Okay so this is not an easy recipe, I agree. But it’s a lot of fun and I was very happy with the results. It’s actually been quite a while since I made it so you’ll have to bear with some vagueness. Also, this is NOT for people on diets. It’s creamy, rich, oozy, greasy, and everything else that a real heavy lasagna is supposed to be.


1 lb Lasagne noodles
1/2 block Jarlsberg cheese
1/2 block Asiago cheese
1/2 block Mozzarella cheese
Ricotta cheese – I used half the tub.
Tomato sauce – I used Prego’s sundried tomato and basil version, but you can use whatever suits your fancy, or make your own!
Fresh basil – 1 bunch
1 bunch spinach
2-3 large beefsteak tomatoes
1 medium-sized zucchini
chili flakes to taste


1. Boil a pot of water with salt, a splash of olive oil, and a dash of oregano.
2. Once the water is at a rolling boil, cook the noodles, but only until al dente.
3. Lay them on foil so they do not stick.

4. Saute the spinach and zucchini together. Chop the tomatoes but keep them uncooked.
5. Stir the veggies into the tomato sauce, and mix it with a little water, enough to make the consistency less viscous.
6. Mix all the cheeses except the ricotta together. Mix the chili flakes into this mixture.
7. Line a 9×11 pan with the noodles.
8. Pour enough sauce on the noodles to cover them.
9. Add a layer of the cheese mixture.
10. Repeat layers of noodles, sauce, and cheese.

Bake for about 40 minutes covered with foil, and about 20 minutes uncovered,  until the cheese bubbles.

Enjoy, and try not to think about the calories!

Pasta alla telefono

The story behind this recipe is quite interesting actually. My friend B had come to visit me and promised to cook me a nice dinner so we went to the store and bought groceries. I had no idea what he was making, but it sure did look and smell good. I watched B run around the kitchen, flitting around and whisking things together, and I waited with bated breath to see what was going to turn up. He declared his creation Pasta alla telefono but I was never able to find that recipe or that name anywhere else. The thing is, it was so good that it didn’t really matter, and after a few tries, I think I got it to taste the way his did. This recipe is one of those where the quality of the ingredients really matters. The taste you get when you put together fresh basil, torn straight from the plant, with vine-ripened tomatoes from the farmer’s market, and the piece de resistance, bufala mozzarella, fresh balls of creamy mozzarella cheese made of water buffalo milk – these are what make this recipe taste out of this world.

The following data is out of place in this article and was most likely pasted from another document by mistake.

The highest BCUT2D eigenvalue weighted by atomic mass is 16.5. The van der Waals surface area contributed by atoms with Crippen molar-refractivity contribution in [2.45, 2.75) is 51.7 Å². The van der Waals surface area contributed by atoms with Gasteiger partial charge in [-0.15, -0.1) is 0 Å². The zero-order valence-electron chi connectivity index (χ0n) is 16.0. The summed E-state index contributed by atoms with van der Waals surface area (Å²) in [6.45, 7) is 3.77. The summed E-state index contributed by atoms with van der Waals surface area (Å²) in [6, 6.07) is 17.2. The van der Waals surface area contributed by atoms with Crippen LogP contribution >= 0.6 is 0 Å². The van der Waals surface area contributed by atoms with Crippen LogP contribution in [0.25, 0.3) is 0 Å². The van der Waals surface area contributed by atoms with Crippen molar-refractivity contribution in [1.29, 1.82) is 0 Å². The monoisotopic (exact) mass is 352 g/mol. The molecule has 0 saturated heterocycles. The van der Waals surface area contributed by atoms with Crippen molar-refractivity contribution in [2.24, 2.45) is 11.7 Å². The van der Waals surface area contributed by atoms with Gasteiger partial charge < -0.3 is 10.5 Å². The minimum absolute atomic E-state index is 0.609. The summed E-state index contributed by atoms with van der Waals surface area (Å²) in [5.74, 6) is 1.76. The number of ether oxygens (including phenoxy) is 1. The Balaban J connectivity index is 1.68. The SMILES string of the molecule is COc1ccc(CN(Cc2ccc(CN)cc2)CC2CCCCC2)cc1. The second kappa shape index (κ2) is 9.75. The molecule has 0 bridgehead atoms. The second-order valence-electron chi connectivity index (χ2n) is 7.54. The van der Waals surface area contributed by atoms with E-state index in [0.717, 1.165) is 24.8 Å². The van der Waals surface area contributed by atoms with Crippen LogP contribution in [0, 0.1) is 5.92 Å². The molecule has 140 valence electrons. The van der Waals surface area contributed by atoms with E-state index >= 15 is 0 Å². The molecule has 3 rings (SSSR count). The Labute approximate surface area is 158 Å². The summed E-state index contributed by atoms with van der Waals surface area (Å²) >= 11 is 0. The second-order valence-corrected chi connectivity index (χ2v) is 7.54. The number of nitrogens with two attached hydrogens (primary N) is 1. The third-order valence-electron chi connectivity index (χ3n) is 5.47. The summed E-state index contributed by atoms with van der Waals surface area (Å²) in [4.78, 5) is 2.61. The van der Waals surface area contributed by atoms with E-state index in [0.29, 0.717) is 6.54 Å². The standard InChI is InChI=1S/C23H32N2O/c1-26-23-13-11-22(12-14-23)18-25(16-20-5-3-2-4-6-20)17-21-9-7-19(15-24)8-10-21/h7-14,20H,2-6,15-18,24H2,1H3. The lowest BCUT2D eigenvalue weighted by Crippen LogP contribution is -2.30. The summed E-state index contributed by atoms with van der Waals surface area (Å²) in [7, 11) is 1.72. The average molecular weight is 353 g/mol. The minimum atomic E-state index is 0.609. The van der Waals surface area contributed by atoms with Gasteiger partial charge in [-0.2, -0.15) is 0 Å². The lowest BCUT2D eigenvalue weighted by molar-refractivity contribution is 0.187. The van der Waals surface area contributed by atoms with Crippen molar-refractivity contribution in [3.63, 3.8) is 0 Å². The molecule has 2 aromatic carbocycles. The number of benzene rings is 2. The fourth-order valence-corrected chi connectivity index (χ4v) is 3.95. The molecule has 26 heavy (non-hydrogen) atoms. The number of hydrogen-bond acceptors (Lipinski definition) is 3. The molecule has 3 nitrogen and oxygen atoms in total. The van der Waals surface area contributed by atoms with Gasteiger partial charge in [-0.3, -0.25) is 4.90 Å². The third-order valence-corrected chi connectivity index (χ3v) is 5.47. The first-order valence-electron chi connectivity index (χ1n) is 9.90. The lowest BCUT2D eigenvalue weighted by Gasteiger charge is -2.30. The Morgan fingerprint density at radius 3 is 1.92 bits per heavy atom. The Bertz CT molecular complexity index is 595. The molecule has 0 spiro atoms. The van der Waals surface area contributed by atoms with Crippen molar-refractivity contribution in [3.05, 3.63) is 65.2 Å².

One package penne pasta
8-10 vine-ripened cluster tomatoes, blanched and deseeded
2-3 tablespoons of chili flakes (depends on how spicy you like your pasta) 
1 teaspoon oregano
2-3 cloves garlic, minced
salt to taste
1/2 teaspoon sugar
lemon zest
a splash of olive oil
veggies for the sauce, like mushrooms, zucchini, bell peppers, spinach – whatever you like
1 cup of torn or coarsely chopped basil leaves


1. Set the pasta to cook with some olive oil and salt.

2. Chop the tomatoes into small pieces. You can blanch and seed the tomatoes first if you don’t like skin or seeds in your sauce. Toss the tomatoes into a pot and let them simmer for a bit with some salt and whatever spices you like.